Let’s talk about the first of those, safety. We have become obsessed with safety to the point that products have warning labels that go to the extreme of telling you not to use your electric hair dryer while sitting in the bathtub full of water. Children are not allowed to ride their big wheels unless they are wearing OSHA approved helmets and are in the basement where the walls are covered with protective foam and the floors are rubber. Now don’t get me wrong. I am not saying we should be reckless and there are real risks to life and limb in the world. But it seems to me that we have progressed, or may regressed to the point where anything that has the slightest potential what-so-ever to have a bit of danger in it is immediately off-limits. I contend that in our efforts to insulate ourselves from any pain, hardship or disaster we have in fact insulated ourselves from life in the process.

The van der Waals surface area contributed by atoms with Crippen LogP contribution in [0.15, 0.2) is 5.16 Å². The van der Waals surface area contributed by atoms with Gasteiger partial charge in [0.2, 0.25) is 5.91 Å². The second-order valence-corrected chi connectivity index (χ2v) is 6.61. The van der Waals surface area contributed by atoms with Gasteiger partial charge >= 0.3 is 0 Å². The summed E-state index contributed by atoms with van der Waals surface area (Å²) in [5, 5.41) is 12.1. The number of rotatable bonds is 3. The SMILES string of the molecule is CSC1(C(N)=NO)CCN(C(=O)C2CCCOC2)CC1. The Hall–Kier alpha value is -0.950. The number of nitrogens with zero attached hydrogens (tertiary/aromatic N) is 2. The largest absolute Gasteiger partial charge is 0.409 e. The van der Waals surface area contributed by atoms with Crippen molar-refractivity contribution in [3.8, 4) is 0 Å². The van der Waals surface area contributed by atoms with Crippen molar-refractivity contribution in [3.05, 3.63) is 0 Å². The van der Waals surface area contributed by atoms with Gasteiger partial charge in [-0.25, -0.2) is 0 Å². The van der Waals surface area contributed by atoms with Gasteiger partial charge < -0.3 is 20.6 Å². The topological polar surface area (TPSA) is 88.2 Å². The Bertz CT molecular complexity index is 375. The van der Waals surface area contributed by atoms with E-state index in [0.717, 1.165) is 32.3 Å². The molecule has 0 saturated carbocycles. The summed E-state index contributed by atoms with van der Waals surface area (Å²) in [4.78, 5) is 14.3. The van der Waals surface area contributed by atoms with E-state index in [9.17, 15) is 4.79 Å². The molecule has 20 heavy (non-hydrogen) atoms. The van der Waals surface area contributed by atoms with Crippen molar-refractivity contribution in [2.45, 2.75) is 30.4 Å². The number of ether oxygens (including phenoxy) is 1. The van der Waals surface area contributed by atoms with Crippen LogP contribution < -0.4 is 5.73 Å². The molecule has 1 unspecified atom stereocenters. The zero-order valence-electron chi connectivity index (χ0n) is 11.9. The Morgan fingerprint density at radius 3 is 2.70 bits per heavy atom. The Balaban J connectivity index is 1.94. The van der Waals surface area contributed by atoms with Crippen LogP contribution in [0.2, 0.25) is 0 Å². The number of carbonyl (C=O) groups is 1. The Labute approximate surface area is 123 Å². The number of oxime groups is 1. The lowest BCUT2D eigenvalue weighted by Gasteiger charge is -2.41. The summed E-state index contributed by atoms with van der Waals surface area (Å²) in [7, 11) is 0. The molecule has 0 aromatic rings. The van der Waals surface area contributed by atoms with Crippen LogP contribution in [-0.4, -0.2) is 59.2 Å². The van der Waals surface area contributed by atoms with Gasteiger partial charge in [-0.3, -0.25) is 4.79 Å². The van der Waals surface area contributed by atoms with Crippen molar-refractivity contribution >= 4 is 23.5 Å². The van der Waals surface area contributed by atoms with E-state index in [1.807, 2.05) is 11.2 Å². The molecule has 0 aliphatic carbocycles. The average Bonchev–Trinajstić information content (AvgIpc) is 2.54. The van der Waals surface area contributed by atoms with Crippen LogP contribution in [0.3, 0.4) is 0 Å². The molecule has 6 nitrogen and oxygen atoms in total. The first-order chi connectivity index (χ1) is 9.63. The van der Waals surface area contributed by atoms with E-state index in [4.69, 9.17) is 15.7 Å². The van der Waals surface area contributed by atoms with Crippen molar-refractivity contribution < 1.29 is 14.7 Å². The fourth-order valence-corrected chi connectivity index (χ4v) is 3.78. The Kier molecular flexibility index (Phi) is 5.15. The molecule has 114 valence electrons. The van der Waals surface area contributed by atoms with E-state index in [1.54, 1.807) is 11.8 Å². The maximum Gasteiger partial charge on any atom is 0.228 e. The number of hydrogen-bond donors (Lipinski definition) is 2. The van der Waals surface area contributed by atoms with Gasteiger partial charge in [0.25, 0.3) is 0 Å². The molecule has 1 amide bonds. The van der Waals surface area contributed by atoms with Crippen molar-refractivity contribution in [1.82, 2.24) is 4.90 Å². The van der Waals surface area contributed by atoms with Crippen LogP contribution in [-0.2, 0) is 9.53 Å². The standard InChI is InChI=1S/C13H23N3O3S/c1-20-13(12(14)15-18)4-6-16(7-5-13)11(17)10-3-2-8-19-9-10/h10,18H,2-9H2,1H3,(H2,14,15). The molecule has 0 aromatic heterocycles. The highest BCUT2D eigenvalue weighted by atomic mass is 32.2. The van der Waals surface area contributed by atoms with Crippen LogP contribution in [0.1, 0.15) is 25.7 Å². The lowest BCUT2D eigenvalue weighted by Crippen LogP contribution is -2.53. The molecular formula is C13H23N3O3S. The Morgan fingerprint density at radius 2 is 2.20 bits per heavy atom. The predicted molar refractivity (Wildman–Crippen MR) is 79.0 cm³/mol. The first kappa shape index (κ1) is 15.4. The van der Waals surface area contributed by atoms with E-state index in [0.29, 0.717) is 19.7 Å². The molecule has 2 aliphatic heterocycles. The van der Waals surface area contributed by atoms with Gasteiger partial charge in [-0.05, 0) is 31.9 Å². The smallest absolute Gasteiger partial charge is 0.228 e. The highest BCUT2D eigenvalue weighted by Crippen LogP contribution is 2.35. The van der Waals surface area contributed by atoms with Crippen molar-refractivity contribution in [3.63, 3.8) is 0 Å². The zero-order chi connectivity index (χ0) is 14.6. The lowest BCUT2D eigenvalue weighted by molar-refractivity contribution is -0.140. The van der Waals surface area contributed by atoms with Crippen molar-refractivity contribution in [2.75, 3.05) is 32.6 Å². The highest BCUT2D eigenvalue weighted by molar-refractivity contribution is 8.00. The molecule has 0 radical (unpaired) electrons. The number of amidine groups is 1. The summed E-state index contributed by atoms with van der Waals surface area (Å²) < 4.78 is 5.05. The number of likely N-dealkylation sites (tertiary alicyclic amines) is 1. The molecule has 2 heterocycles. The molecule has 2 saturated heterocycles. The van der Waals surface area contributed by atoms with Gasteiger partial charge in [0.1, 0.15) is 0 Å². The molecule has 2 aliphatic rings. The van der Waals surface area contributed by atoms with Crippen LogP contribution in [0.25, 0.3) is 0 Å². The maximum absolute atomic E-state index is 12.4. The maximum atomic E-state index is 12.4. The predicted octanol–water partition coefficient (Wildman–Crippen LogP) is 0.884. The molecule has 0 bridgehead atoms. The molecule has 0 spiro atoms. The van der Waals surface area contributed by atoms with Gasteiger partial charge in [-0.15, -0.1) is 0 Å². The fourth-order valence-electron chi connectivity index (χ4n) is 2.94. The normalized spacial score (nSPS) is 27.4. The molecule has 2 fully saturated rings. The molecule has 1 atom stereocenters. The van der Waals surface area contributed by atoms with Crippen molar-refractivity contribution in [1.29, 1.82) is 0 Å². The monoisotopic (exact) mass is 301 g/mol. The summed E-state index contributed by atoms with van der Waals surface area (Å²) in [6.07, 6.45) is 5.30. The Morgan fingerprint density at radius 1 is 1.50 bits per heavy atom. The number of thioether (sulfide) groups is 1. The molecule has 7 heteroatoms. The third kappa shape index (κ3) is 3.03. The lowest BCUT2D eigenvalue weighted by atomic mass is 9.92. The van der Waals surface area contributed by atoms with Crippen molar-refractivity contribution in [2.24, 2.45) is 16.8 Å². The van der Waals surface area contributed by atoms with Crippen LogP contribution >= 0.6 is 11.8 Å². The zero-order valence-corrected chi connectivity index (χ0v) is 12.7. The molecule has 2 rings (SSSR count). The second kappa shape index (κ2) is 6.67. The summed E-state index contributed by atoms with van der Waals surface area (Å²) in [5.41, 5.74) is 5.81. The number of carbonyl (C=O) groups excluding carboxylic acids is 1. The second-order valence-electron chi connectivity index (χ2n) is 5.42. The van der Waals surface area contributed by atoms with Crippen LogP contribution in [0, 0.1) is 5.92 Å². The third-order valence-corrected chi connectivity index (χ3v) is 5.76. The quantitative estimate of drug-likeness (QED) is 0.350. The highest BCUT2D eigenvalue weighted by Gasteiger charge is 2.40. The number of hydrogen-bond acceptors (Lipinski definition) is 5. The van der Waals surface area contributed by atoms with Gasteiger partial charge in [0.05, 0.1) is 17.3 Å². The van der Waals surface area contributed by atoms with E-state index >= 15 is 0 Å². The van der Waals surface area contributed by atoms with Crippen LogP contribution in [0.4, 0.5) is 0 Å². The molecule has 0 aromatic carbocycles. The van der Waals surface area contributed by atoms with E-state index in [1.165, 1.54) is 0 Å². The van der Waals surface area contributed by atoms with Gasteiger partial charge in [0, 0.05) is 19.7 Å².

So how has this impacted the church? I have three sons, the second of whom spent a year in Egypt. It wasn’t just any year. It was the year of the revolution. He arrived in Cairo just a few weeks after Hosni Mubarak stepped down as president. During the year my son was there protests and violent clashes were still a fact of life. Tahrir Square was at times a battle ground and people died. On more occasions than I can count people asked my wife and I if we were worried about his safety. Our answer was always the same and it was heartfelt and fully believed. Our son was convinced that God wanted him to be in Egypt serving others during that year. With that as our foundation we were certain that the safest place for him to be was Cairo, Egypt. Our home in Orlando would not have been safe, at least not in ways that really matter. His year in Egypt was a year of amazing growth and life for him. Was it risky on a physical level, sure. Would Orlando have been less a physical risk, maybe, maybe not. But it certainly would have been a greater risk to his faith and relationship with Jesus. Only by stepping into the risky place where God had called him for that year could he have experienced the things that so deeply impacted his relationship with Jesus and his view of the world.